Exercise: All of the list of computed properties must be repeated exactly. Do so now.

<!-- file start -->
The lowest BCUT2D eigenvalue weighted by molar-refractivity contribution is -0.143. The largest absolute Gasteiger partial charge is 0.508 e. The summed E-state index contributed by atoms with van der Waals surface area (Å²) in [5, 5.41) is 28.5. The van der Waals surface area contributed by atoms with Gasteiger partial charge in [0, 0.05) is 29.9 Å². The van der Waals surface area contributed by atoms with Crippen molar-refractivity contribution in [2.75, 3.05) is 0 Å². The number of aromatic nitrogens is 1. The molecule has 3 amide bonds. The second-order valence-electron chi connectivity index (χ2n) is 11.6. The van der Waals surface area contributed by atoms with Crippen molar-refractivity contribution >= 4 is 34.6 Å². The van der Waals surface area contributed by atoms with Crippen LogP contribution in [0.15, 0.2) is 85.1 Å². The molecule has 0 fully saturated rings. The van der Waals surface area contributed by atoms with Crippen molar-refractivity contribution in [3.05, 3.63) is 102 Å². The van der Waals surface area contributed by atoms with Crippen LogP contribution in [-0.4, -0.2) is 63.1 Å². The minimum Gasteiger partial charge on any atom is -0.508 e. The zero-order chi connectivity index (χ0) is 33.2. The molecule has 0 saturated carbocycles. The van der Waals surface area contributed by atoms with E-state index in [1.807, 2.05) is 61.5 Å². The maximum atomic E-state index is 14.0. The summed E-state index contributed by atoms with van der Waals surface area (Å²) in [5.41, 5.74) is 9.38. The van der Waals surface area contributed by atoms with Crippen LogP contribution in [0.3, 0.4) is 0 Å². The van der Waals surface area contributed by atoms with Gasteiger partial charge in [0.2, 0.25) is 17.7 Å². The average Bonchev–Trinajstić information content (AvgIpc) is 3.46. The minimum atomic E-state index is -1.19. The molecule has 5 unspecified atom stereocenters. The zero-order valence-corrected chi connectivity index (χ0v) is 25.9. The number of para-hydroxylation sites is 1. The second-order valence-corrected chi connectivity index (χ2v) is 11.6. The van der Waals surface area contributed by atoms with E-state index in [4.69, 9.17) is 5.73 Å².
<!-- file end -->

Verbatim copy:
The lowest BCUT2D eigenvalue weighted by molar-refractivity contribution is -0.143. The largest absolute Gasteiger partial charge is 0.508 e. The summed E-state index contributed by atoms with van der Waals surface area (Å²) in [5, 5.41) is 28.5. The van der Waals surface area contributed by atoms with Gasteiger partial charge in [0, 0.05) is 29.9 Å². The van der Waals surface area contributed by atoms with Crippen molar-refractivity contribution in [2.75, 3.05) is 0 Å². The number of aromatic nitrogens is 1. The molecule has 3 amide bonds. The second-order valence-electron chi connectivity index (χ2n) is 11.6. The van der Waals surface area contributed by atoms with Crippen molar-refractivity contribution >= 4 is 34.6 Å². The van der Waals surface area contributed by atoms with Crippen LogP contribution in [0.15, 0.2) is 85.1 Å². The molecule has 0 fully saturated rings. The van der Waals surface area contributed by atoms with Crippen molar-refractivity contribution in [3.05, 3.63) is 102 Å². The van der Waals surface area contributed by atoms with Crippen LogP contribution in [-0.4, -0.2) is 63.1 Å². The minimum Gasteiger partial charge on any atom is -0.508 e. The zero-order chi connectivity index (χ0) is 33.2. The molecule has 0 saturated carbocycles. The van der Waals surface area contributed by atoms with E-state index in [1.807, 2.05) is 61.5 Å². The maximum atomic E-state index is 14.0. The summed E-state index contributed by atoms with van der Waals surface area (Å²) in [5.41, 5.74) is 9.38. The van der Waals surface area contributed by atoms with Crippen LogP contribution in [0.3, 0.4) is 0 Å². The van der Waals surface area contributed by atoms with Gasteiger partial charge in [0.2, 0.25) is 17.7 Å². The average Bonchev–Trinajstić information content (AvgIpc) is 3.46. The minimum atomic E-state index is -1.19. The molecule has 5 unspecified atom stereocenters. The zero-order valence-corrected chi connectivity index (χ0v) is 25.9. The number of para-hydroxylation sites is 1. The second-order valence-corrected chi connectivity index (χ2v) is 11.6. The van der Waals surface area contributed by atoms with E-state index in [4.69, 9.17) is 5.73 Å².